After a rushed morning of making it into St Jean Pied de Port and getting ready to go, myself and my very new friend Sharron hit the trail. Finally, the first steps of my pilgrimage on the Camino de Santiago (and with some unexpended great company).
It was a beautiful, although hot day. We were both Australians so a little heat didn’t scare us. We started waking, it was well after lunch and there weren’t too many people heading out but we met a few people here and there… Mostly with much quicker paces than ourselves.
We didn’t really notice where the trail splits into two: the Napoleon Route and the Valcarlos Route (also known as the road route). Apparently both routes are roughly the same distance though the Valcarlos Route is less strenuous as it passes through the valley and the total meters climbed during the day is 400 less. We accidentally took the Napoleon Route which is supposed to be the more scenic route anyway (even if it is the route that the guy died in in the movie ‘The Way’).
We chatted about how we had both come to be on the Camino de Santiago, who had inspired us, how we had prepared. I had worried about being less spiritual and religious than most of the people I would encounter on my pilgrimage on The Camino de Santiago but Sharron made me look like a deep, spiritual being. This girl didn’t even believe in luck (except the luck of meeting me, of course). We got along instantly and any first day camino nerves were settled by having my new friend by my side.
The scenery was spectacular, we were
walking hiking through natural border between France and Spain. It didn’t take long for the track to get steep but we had been warned it would be a tough day and justified all of our mini-breaks as well-deserved after every hour of panting.
It was clear my body was not used to walking all day carrying a rucksack. Luckily I had packed very light and was grateful already. The first day from St Jean Pied de Port involves climbing from 200 metres above sea level to just above 1,400 meters then descend steeply back down again into Roncesvalles at 900 metres.
For some reason that day I had decided to try and be a ‘cautious’ traveller and use a money belt to store my passport. During one of our (many) snack breaks I realised my money belt was wet… I had water-damaged my passport with my own sweat. But somehow it was too funny for me to be too concerned. In the same snack break we admired an ant who managed to overtake us on the camino as we snacked. We were starting to notice too many details of our surroundings. Was it the heat or the workout that was making us crazy!?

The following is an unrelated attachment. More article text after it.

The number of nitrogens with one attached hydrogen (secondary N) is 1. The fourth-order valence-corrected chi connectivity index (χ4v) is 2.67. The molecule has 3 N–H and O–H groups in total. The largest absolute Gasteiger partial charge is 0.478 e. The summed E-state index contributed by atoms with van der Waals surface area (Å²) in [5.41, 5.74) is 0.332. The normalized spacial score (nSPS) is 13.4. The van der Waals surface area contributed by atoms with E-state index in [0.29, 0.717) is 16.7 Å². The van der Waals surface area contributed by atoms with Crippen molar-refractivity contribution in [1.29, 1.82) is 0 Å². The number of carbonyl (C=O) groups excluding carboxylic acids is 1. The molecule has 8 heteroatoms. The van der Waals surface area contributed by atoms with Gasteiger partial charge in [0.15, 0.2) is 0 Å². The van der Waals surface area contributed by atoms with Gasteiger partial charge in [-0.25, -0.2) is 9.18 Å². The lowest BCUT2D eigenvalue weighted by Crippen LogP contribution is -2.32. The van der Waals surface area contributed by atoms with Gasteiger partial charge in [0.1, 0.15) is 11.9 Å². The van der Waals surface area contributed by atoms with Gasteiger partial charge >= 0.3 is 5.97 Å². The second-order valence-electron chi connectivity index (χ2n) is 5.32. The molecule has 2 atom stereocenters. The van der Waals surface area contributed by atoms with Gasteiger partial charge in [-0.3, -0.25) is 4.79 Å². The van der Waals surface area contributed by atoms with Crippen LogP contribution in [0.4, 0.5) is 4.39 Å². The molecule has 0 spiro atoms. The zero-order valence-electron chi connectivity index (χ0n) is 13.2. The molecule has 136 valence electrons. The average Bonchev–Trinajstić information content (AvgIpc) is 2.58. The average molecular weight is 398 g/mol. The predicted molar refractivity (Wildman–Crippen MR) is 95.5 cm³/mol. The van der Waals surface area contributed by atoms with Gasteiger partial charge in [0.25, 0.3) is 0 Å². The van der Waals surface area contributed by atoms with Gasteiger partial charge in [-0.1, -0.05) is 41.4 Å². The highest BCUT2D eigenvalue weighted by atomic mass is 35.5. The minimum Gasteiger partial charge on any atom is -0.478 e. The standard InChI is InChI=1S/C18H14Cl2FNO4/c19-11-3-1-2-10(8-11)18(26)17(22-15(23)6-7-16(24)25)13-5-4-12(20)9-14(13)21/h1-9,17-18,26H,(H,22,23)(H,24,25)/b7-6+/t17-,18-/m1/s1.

We continued walking. The climb seemed to go on for eternity. Thankfully the scenery only got more spectacular as we climbed. We passed the only albergue, Orrison, after a couple of hours which is 8km out of St Jean. The place was completely full and sleeping on the floor was forbidden. After this we had been warned there was no where else to sleep until Roncesvalles. We had passed the point of no return.
We met a fellow pilgrim, Anna, a polish lady who was unsure whether to continue. Seeing two naive Australians continuing walking must have inspired her somehow and after walking with us for about an hour she powered on ahead.
That day we had started to use the greeting of the way, ‘Buen Camino’, but there were no more pilgrims to wish a ‘Buen Camino’…
But we had the Pyrenees to ourselves. And that is not something either of us were going to complain about.
We encountered sheep wearing bells and horses running wild. We stopped to admire one particularly beautiful moment where a horse seemed to be distressed and crying out from the top of a mountain, only to reveal she was calling a foal who bounded up the hill. It was one of those ‘did that just happen’ moments and we were enraptured by every beautiful moment with these gorgeous creatures.
The sun started to get lower. We still hadn’t reached the highest point of the Pyrenees crossing and we were starting to get a bit nervous. We eyed off the emergency shelter along the way both picturing what a night in one of the unwelcoming little places would be like. I was very grateful that I had company.
We passed one shelter that was inhabited! An American and Scottish pair of men had given up. They had started early in the morning and were obviously a lot slower than us (who would’ve thought) and not been able to muster up the energy to continue. They invited us to join them for the night in the little refuge.
The sun was low but our motivation was still high. We kept walking.